Understanding how amphibians cope with persistent chemical stressors
Flynn, Robert Wesley
MetadataShow full item record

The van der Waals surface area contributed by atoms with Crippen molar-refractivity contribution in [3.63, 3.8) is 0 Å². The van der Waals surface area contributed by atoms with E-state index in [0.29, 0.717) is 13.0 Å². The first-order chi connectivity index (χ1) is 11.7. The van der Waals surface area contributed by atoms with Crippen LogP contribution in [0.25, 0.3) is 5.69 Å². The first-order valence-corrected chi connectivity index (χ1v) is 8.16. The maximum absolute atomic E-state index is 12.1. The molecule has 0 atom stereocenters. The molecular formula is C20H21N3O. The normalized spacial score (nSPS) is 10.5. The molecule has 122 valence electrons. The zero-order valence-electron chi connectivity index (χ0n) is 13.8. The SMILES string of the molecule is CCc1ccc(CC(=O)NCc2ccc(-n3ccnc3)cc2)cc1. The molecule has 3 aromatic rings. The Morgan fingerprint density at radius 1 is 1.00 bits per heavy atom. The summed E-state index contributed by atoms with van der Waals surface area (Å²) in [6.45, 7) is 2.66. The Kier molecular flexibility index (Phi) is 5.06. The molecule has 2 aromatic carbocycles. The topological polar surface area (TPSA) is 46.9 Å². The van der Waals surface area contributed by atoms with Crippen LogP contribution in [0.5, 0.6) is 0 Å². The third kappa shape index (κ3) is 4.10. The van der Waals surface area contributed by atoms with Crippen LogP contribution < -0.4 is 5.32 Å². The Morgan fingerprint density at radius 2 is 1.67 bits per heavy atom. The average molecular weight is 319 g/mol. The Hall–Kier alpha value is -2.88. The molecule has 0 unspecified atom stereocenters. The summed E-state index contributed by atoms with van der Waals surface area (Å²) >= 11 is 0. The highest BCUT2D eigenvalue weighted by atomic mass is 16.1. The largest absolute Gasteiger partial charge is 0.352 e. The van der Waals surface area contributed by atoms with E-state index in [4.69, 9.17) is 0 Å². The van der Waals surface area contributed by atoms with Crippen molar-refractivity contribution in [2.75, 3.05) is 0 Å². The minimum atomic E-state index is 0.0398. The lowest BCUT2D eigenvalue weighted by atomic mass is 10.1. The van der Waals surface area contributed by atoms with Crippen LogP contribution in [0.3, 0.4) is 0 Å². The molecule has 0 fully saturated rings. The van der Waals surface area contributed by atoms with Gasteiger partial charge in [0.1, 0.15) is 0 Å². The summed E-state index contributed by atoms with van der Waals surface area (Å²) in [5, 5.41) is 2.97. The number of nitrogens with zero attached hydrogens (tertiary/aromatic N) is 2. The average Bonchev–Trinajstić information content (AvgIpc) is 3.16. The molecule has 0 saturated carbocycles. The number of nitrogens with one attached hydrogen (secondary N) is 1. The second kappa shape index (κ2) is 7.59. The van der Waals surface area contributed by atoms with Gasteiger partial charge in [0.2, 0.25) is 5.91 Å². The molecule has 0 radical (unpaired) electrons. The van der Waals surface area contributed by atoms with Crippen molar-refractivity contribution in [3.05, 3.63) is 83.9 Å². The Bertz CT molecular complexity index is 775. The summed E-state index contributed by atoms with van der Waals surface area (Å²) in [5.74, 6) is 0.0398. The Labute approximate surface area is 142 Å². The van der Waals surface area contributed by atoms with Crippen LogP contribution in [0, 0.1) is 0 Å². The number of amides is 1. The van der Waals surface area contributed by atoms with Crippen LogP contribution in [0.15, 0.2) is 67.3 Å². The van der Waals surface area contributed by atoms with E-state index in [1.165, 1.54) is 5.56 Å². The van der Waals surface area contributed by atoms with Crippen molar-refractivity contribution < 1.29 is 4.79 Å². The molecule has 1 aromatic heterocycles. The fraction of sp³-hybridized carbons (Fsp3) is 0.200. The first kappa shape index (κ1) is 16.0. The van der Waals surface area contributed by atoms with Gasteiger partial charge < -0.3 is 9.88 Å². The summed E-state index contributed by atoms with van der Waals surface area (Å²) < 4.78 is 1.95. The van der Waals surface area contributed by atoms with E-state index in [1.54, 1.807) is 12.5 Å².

Human activities have radically altered environments globally. One of the prominent, but less visible impacts of human activities is the chemical contamination of aquatic habitats. Aquatic organisms are often highly susceptible to changes in the chemical composition of the water they rely on for survival. This dissertation investigates mechanisms by which a highly susceptible species, the southern toad (Anaxyrus terrestris), copes with the chronic contamination of wetlands with toxic trace elements. Using an interdisciplinary approach, I assessed the evidence for the evolution of adaptive tolerance in a population living in a contaminated habitat for >60 years, physiological mechanisms underlying tolerance, and the role of gut microbial communities in mediating toxicity. I found evidence of adaptive tolerance to trace element stressors corresponded with physiological divergence in response to these chemical stressors and life history trade-offs in their absence. Gut microbial communities in metamorphic toads were altered by rearing in the contaminated environment, which was associated with greater abundances of potentially pathogenic bacterial genera. Further, the richness and structure of gut communities were related to within environment variation in life history traits and accumulation of toxic trace elements. Lastly, I examined larval metal tolerance across toad populations varying in their history of contaminant exposure to assess whether adaptive tolerance to trace elements observed in the field study was common across the landscape. Overall, offspring from trace element contaminated sites were more tolerant to aquatic metal exposure, but the extent of this tolerance depended on the specific nature of the contamination across sites. These results suggest the potential for evolutionary rescue to mitigate some negative effects associated with environmental contaminants, but not without costs.